Life is full of milestones. Graduating college, getting married, buying a house, and starting a family are all momentous occasions, each of which can bring new financial responsibility. But, what happens to those financial obligations if you pass away?
Term life insurance can help protect your family throughout life’s milestones and ensure they have the financial support they need to keep up with the bills, cover final expenses, or create savings for the future. Term life insurance provides a set amount of coverage for a certain time, usually 10, 15, 20, or 30 years. These lengths of time can pair nicely with different financial responsibilities that come and go throughout the various stages of your life. Let’s take a look at a few.
Entering the workforce after finishing college can be an exciting time, where you enjoy a steady paycheck, take advantage of employee benefits, and begin to create a financial foundation to build your life upon. But if you’re like many students, you may have graduated with a student loan balance to pay off. In fact, bachelor’s degree graduates leave college with an average of $26,190 in student loan debt.
Have you thought about what might happen to your student loans should something happen to you? Depending on the loan, it may fall back on someone to pay the remainder. This is where term life insurance can help—having a policy for the years you’ll be paying off loans can help protect your loved ones from shouldering additional debt. Depending on your student loan payment plan, a 10- or 15-term policy might be a good fit.
If you’ve recently tied the knot or are planning to get married soon, your finances may be going through some changes, whether getting a joint bank account, co-signing a lease, buying a house, or creating a shared budget. As you discuss your finances with your significant other, life insurance should be an important part of that conversation. If you both purchase a term life policy and list the other as the beneficiary, you can help ensure that your partner will have some financial protection if you were to pass away. The death benefit can be used as the beneficiary wants. Some options include:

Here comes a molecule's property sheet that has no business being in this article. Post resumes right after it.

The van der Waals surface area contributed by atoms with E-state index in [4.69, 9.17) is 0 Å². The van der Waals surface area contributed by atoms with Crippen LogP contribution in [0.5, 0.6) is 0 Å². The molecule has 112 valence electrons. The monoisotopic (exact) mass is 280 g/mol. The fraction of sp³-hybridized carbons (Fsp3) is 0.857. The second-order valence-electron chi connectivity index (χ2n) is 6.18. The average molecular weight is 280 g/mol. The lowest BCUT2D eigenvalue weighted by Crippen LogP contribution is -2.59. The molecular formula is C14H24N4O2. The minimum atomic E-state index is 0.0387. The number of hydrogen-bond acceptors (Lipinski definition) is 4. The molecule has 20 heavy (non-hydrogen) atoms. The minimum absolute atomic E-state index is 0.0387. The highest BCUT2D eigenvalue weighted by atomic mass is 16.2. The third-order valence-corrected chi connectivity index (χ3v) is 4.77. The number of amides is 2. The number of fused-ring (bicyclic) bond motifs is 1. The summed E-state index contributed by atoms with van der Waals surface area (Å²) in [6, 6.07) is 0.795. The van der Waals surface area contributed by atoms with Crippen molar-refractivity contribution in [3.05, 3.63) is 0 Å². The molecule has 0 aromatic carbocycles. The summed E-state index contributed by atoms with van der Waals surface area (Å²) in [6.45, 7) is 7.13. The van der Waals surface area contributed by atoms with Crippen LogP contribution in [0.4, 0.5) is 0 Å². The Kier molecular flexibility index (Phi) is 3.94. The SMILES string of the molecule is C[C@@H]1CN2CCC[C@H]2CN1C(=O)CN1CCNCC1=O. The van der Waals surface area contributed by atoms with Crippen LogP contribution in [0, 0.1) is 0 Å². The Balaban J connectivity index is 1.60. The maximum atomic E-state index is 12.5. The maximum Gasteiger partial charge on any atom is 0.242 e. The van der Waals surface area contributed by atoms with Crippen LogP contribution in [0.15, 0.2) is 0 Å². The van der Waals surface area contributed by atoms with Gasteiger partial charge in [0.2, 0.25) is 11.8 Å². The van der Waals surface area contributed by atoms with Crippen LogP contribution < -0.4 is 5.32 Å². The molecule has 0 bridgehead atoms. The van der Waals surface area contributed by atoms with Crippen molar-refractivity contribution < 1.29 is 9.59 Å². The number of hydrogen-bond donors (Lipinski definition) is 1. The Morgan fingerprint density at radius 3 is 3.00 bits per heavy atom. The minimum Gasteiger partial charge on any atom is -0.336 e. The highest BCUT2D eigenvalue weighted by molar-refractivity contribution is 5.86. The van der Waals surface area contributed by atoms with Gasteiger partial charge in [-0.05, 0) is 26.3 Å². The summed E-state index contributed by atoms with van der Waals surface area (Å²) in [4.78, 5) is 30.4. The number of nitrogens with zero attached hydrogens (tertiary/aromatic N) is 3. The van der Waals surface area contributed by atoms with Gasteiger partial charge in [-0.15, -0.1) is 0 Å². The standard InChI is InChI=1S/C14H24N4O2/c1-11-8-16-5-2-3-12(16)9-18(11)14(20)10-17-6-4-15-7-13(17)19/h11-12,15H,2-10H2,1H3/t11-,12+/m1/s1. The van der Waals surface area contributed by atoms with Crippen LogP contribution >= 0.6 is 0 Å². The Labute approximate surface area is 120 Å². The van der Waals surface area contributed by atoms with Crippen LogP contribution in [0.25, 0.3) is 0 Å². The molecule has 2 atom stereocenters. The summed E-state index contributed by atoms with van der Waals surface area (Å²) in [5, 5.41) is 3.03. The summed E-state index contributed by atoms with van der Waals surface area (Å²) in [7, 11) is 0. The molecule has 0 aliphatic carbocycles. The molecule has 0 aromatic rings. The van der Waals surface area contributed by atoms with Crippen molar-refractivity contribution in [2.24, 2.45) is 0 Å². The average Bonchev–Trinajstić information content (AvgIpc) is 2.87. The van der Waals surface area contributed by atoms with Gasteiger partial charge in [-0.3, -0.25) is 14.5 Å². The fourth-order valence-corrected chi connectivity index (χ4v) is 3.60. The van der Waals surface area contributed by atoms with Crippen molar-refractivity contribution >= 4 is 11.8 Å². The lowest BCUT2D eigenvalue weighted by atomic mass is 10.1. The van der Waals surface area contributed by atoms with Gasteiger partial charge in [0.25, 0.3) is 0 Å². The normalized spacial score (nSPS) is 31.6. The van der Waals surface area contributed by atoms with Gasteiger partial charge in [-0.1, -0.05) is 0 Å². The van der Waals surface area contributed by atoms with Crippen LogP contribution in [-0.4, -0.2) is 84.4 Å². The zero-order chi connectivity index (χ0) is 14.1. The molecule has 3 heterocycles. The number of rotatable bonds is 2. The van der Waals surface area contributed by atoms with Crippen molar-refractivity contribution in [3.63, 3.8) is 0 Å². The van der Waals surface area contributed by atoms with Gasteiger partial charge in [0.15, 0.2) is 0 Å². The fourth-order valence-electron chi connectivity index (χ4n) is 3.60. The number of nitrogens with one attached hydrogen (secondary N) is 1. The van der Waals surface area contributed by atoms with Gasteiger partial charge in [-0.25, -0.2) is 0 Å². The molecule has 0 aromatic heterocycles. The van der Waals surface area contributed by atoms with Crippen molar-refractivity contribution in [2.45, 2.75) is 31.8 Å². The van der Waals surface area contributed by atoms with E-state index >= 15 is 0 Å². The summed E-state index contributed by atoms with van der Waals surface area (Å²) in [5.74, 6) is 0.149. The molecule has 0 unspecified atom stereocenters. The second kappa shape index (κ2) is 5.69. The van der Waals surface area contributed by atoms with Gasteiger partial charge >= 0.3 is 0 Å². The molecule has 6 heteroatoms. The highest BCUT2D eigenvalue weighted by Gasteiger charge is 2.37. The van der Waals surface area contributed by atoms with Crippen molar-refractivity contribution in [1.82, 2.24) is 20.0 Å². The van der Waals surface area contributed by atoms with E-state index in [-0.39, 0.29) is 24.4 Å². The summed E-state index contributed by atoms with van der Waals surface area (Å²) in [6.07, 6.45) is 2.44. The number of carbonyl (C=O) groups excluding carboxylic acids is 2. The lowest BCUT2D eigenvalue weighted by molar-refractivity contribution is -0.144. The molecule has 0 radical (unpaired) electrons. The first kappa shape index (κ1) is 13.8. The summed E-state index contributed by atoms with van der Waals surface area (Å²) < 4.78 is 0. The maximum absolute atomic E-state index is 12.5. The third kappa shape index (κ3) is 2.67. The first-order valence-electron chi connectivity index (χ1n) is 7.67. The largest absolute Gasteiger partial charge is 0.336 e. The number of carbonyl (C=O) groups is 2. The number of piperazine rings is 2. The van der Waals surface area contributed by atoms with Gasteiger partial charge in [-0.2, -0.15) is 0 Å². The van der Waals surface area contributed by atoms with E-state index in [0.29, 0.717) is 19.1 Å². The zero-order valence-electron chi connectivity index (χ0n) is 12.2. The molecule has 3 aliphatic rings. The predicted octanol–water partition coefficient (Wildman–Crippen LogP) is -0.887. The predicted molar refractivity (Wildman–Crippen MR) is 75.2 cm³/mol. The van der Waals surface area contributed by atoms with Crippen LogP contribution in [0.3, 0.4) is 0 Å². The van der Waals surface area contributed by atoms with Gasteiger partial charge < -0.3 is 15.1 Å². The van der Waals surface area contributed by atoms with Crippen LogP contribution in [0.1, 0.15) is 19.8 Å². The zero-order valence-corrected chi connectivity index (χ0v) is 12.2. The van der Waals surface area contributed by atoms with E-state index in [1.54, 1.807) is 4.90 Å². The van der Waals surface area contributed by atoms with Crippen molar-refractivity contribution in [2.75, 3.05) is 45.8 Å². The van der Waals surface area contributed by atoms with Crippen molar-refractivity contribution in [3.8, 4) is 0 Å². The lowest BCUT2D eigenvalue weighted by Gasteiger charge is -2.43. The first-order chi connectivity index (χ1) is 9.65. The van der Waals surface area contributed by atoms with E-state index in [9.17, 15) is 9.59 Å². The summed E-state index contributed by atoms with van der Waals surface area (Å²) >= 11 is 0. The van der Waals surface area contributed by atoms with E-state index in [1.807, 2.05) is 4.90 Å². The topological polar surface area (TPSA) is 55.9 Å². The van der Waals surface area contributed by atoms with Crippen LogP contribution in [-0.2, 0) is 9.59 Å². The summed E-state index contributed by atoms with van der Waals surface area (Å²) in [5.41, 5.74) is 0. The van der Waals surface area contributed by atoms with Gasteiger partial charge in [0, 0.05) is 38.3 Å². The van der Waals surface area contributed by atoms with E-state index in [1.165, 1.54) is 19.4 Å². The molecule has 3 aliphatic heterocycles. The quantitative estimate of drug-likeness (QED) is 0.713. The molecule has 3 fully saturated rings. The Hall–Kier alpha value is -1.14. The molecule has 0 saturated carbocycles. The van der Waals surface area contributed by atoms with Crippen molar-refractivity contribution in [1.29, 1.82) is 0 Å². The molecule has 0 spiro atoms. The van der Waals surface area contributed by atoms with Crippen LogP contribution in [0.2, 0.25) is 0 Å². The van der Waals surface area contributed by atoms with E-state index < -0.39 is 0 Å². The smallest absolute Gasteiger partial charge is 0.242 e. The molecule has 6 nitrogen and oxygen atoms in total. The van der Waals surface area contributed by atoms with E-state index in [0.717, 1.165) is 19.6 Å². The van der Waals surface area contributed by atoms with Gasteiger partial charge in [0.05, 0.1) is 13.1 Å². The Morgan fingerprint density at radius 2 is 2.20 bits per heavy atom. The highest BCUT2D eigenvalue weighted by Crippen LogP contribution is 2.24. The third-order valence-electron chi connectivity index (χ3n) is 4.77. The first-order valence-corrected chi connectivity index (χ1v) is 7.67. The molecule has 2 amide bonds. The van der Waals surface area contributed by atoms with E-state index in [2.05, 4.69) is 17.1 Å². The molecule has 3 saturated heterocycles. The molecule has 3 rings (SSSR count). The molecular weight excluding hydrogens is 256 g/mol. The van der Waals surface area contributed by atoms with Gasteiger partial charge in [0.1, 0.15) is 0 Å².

You’ve signed the papers, picked out the paint colors, and are ready to move into your new home. Congrats! Hopefully, you already have homeowner’s insurance to protect your new purchase, but have you considered life insurance? A term life insurance policy could be set up for the same length as your mortgage—15, 20, or 30 years— to help pay the outstanding balance or it could pay for other expenses. This way, if you were to pass away, your family would not be forced to move or make quick decisions during a difficult time. A life insurance policy can help your loved ones pay the mortgage and keep your home.
If your family depends on your paycheck, they could take a big hit financially if you were no longer here to support them. The death benefit from a term life insurance policy can help replace lost income if you pass away during your working years to assist with paying the bills, caring for children, and maintaining their lifestyle. The length of the plan can be determined based on the years until your children become adults and may even provide some money for their college education, alongside funeral costs. Some term life insurance policies include living benefits, which may allow you to accelerate a portion of the death benefit if you’re diagnosed with a qualifying illness.1
Through all life’s events, term life insurance can help ensure your loved ones are financially prepared for the unexpected. As a budget-friendly, temporary option, you can choose a term length and coverage amount that matches your needs and goals and offers the peace of mind you deserve to focus on each milestone.
1 Subject to eligibility requirements. Texas Residents: Receipt of acceleration-of-life-insurance benefits may affect your, your spouse’s or your family’s eligibility for public assistance programs such as medical assistance (Medicaid), Aid to Families with Dependent Children (AFDC), supplementary social security income (SSI), and drug assistance programs. You are advised to consult with a qualified tax advisor and with social service agencies concerning how receipt of such a payment will affect your, your spouse’s and your family’s eligibility for public assistance.